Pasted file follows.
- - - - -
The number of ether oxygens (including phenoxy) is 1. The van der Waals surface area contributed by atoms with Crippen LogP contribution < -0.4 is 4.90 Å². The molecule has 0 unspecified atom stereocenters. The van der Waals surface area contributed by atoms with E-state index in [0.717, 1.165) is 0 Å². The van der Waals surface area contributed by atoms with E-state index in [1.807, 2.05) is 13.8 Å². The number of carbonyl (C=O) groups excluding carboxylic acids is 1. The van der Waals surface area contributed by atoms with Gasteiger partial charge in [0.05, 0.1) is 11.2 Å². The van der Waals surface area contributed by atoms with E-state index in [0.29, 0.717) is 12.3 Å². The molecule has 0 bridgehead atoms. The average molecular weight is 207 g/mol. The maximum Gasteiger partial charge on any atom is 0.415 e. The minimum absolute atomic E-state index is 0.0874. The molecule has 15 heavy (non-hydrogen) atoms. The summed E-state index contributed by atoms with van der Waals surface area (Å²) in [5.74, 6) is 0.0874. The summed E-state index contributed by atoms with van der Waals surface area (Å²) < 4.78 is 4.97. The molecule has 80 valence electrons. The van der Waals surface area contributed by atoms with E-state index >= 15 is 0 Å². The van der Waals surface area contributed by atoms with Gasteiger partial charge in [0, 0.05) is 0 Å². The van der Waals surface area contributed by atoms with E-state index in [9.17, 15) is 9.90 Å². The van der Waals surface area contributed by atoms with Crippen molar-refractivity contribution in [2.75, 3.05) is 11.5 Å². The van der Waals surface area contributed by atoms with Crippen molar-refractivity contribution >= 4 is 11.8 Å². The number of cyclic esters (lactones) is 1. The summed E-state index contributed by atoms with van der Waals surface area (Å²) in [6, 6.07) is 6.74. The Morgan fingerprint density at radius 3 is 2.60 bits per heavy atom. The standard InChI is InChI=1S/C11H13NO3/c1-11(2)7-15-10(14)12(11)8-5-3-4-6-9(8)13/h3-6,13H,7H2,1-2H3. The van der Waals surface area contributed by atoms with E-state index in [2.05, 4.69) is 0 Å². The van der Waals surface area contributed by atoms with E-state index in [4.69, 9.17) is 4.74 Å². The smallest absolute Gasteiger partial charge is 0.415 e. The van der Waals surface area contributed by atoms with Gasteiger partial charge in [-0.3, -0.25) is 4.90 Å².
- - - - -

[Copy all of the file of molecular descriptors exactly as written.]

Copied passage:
The number of ether oxygens (including phenoxy) is 1. The van der Waals surface area contributed by atoms with Crippen LogP contribution < -0.4 is 4.90 Å². The molecule has 0 unspecified atom stereocenters. The van der Waals surface area contributed by atoms with E-state index in [0.717, 1.165) is 0 Å². The van der Waals surface area contributed by atoms with E-state index in [1.807, 2.05) is 13.8 Å². The number of carbonyl (C=O) groups excluding carboxylic acids is 1. The van der Waals surface area contributed by atoms with Gasteiger partial charge in [0.05, 0.1) is 11.2 Å². The van der Waals surface area contributed by atoms with E-state index in [0.29, 0.717) is 12.3 Å². The molecule has 0 bridgehead atoms. The average molecular weight is 207 g/mol. The maximum Gasteiger partial charge on any atom is 0.415 e. The minimum absolute atomic E-state index is 0.0874. The molecule has 15 heavy (non-hydrogen) atoms. The summed E-state index contributed by atoms with van der Waals surface area (Å²) in [5.74, 6) is 0.0874. The summed E-state index contributed by atoms with van der Waals surface area (Å²) < 4.78 is 4.97. The molecule has 80 valence electrons. The van der Waals surface area contributed by atoms with E-state index >= 15 is 0 Å². The van der Waals surface area contributed by atoms with Gasteiger partial charge in [0, 0.05) is 0 Å². The van der Waals surface area contributed by atoms with E-state index in [9.17, 15) is 9.90 Å². The van der Waals surface area contributed by atoms with Crippen molar-refractivity contribution in [2.75, 3.05) is 11.5 Å². The van der Waals surface area contributed by atoms with Crippen molar-refractivity contribution >= 4 is 11.8 Å². The number of cyclic esters (lactones) is 1. The summed E-state index contributed by atoms with van der Waals surface area (Å²) in [6, 6.07) is 6.74. The Morgan fingerprint density at radius 3 is 2.60 bits per heavy atom. The standard InChI is InChI=1S/C11H13NO3/c1-11(2)7-15-10(14)12(11)8-5-3-4-6-9(8)13/h3-6,13H,7H2,1-2H3. The van der Waals surface area contributed by atoms with E-state index in [2.05, 4.69) is 0 Å². The van der Waals surface area contributed by atoms with E-state index in [4.69, 9.17) is 4.74 Å². The smallest absolute Gasteiger partial charge is 0.415 e. The van der Waals surface area contributed by atoms with Gasteiger partial charge in [-0.3, -0.25) is 4.90 Å².